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Should I invest in private placements?

Should I invest in private placements?

Different opportunities to invest in private placements may present themselves to wealthy individuals over time. Unless the opportunity comes from someone that you know and trust, and you have the ability to research the opportunity, it is probably something you should avoid.

Private Placements are sometimes complex deals that cost people a lot of money. You should definitely have your guard up if one is pitched to you. In general, the company or partnership seeking the private placement will not have to register with the SEC or report their books accurately on a public record.

They do have to adhere to the guidelines of Regulation D, but this does not offer much protection. You should only consider it if the opportunity comes to you through someone you know and trust, and if you feel that there is a high degree of transparency to the deal.

Once you’ve given your money to the person or entity running the project or company, there is no guarantee that you will ever see it again, no matter what the documents say.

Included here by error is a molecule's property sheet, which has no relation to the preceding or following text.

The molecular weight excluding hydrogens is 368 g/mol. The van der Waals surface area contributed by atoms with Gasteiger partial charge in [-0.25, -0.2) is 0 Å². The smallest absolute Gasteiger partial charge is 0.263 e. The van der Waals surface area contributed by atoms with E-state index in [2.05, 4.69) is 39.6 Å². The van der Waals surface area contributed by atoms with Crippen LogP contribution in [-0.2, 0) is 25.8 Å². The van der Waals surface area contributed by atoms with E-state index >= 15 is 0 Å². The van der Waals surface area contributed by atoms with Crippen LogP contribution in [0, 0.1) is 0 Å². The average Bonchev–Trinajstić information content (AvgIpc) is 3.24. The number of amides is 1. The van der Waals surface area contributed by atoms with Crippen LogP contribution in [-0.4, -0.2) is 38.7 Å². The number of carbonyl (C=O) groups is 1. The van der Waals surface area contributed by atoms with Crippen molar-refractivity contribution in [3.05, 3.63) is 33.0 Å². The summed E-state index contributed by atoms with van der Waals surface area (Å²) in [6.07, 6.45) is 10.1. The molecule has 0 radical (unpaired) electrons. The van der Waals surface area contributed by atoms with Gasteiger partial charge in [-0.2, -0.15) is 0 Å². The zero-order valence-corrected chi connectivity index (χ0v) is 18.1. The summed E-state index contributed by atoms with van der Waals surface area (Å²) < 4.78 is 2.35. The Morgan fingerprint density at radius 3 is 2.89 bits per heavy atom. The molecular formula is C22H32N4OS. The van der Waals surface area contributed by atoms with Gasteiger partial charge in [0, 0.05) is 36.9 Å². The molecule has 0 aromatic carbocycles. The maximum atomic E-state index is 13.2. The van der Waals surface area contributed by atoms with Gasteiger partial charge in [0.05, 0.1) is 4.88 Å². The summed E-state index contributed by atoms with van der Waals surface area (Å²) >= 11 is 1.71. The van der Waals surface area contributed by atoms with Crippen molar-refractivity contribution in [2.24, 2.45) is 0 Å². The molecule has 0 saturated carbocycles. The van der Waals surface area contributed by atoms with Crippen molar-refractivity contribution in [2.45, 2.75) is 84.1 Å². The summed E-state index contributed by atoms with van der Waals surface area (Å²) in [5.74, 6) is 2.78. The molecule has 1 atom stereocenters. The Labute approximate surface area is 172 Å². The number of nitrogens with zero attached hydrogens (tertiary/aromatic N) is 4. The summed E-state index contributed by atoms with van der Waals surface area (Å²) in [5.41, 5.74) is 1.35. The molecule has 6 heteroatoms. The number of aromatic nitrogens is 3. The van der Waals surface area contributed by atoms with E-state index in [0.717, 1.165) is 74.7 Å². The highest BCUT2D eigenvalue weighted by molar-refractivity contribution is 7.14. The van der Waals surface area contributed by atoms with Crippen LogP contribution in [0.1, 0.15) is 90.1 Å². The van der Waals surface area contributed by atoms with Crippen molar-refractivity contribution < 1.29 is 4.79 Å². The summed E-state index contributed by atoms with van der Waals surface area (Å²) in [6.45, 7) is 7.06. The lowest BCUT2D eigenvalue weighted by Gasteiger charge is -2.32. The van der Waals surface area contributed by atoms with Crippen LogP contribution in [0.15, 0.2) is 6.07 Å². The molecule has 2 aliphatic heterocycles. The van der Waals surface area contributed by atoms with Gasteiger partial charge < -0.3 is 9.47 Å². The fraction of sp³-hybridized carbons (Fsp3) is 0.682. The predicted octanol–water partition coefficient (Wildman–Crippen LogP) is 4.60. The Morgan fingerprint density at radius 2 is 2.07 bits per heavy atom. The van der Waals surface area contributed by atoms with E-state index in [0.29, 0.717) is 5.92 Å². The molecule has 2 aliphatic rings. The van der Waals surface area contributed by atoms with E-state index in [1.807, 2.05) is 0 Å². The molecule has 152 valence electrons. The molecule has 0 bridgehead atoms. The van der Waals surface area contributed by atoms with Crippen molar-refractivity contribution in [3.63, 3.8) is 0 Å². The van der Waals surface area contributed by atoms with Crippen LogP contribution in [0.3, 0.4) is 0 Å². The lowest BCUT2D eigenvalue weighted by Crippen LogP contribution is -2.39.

Regulation D does stipulate that if the company is trying to raise over $2 million in one year, they must provide investors with audited financial statements, but if these statements do not exist for a new company, there is very little information to go on.

A court case (Gustafson v. Alloyd) has set the precedent that investors are not likely to be able to sue for “negligent misrepresentation” on the part of the private placement general partners, meaning a lack of due diligence or actually doing what was promised in a competent way, which makes it nearly impossible to recoup lost funds unless you can prove an intent to defraud.

Keywords: asset allocation, alternative investments, accredited investor, private placements, non-accredited investor, misrepresentation, wealth gap,
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